The good news is that the tow strap did not break.  The bad news was that  all  I was now towing was a bumper, a brake line leaking fluid all over the street and a few other bits and ´pieces,  which up until seconds ago,  had been  parts of my friends’ car.  I stopped and walked back to the car – it was a mess.  The grill had pulled out, the radiator had been torn loose and there were other thing-a-ma-jigs poking out of the front end of the car like erupting nose hairs in a 70 year old man.

Being that both my friend and I are doing our best to be as much like Jesus as we can be, no harsh words were spoken, at least not audibly.  My friend called his mechanic to let him know what was happening. We then drove to the mechanic´s  shop to pick him up and take him back to the broken down car so that he could  help us develop  plan B now that plan A was as trashed as the car I had been towing.

We reattached the tow strap to a more hardened part of car and resumed towing, all the while continuing to violate virtually every traffic law written except for those related to excess speed. Eventually we got to the shop which consisted of a desert field with  some scattered shade offering  mesquite trees.   The mechanic’s tools were kept inside an abandoned camper.  Junked cars, like apples rotting  under a tree in the fall,  lay scattered about the property.  Since this was an auto shop and not a junkyard, I had to assume that all the junked cars constituted the parts department.   

We got out of our vehicles.   A pack of dogs, reminding me of the blood thirsty packs of hyenas in the Serengeti, ran towards us.  Being just past the edge of town and being surrounded by dogs,  I kept  hearing Jim Croce as he sang Bad Bad Leroy Brown: 

“And he’s bad, bad Leroy Brown

The baddest man in the whole damn town

Badder than old King Kong

And meaner than a junkyard dog.”

 The junkyard dogs were upon us.  It turns out that the pack of dogs was attention starved and friendly, a bit too friendly,  as they jumped on us competing for attention.  Unfortunately, two male dogs got in a major fight  trying to determine just who the top dog really was.  The whole pack erupted into  a chaotic yelping, barking, growling howling, symphony of doggie noises and doggie curses.  Standing smack dab in the middle of the doggie war I had no idea what to do.  I feared that in the panic and chaos that I would become an unintended  victim of the tumult.  Fortunately for me, the frenzy, like a  tornado passing through Oklahoma, moved off towards a junked car and I was no longer threatened by the unruly doggie mob.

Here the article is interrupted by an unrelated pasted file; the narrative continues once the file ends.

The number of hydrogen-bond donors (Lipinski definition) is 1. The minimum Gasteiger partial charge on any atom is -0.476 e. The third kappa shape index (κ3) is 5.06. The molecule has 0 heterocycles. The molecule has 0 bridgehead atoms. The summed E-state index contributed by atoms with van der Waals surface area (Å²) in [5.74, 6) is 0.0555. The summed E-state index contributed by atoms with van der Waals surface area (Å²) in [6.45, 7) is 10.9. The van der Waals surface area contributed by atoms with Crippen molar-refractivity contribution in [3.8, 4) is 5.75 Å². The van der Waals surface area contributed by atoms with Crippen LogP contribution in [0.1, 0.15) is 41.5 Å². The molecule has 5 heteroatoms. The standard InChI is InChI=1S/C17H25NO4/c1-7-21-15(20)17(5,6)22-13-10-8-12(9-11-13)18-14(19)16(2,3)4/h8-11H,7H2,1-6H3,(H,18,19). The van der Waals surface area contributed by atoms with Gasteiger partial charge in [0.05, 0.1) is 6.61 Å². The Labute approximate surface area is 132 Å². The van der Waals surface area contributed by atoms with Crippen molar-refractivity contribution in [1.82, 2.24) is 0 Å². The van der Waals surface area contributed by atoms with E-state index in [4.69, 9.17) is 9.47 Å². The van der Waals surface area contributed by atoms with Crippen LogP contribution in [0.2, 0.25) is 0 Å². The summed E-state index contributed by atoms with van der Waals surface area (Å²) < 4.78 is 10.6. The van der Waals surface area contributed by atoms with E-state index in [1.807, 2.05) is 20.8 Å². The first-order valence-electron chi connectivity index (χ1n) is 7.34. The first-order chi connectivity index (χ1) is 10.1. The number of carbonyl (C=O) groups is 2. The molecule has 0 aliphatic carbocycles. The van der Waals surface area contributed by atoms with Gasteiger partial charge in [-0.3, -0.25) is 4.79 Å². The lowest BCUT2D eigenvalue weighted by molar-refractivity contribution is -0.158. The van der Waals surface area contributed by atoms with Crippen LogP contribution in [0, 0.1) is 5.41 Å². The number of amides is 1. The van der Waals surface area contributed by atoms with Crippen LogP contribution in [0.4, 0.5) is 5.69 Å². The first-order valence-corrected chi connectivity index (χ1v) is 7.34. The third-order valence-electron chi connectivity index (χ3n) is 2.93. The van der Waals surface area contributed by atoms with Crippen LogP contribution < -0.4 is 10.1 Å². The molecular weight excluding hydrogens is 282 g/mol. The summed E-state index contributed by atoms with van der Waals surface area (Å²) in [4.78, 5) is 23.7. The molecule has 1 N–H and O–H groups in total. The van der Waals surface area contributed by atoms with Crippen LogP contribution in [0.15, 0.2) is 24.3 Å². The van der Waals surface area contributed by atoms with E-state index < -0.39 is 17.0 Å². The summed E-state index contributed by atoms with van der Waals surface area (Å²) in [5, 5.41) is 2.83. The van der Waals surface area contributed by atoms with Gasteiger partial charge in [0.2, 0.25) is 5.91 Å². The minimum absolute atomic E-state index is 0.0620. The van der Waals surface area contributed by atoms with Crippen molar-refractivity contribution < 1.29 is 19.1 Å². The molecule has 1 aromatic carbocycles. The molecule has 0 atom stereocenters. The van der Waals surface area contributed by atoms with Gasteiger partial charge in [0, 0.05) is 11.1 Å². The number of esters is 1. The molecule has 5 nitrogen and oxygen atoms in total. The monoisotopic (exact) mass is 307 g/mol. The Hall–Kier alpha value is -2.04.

We disengaged the car from my truck and I drove back home on the other extreme end of the city. 

So, the question is, did I do the right thing by helping my friend or was I simply a risk-taking scofflaw?   Yes, I had taken some extra cash in case I was invited to contribute substantially to the officer’s end-of-the-year party.  Was my willful and intentional breaking of the law justifiable because I was helping a friend in need?  Life is seldom, perhaps never the black and white, yes or no world we often pretend it is.  Life is messy, controversial and often confusing.  I was brought up to be scornful of situational ethics. Now I  lean more towards decision making based on moral principles rather than blind obedience to a prescribed set of rules.  I can now accept that there may not be a  perfect answer for every situation.  It would be fun to debate this story through the lens of  “What Would Jesus Do?” Was I right or was I wrong?   Was my service to my friend more important than the laws of the land?  I’ll ask Jesus if I did the right thing when I see him but unless I hear otherwise, I suspect I will give priority to friendship unless sin, evil and guaranteed danger are evident.

*To those readers who are not familiar with American culture, donut shops in the United States are the forward command posts of the police.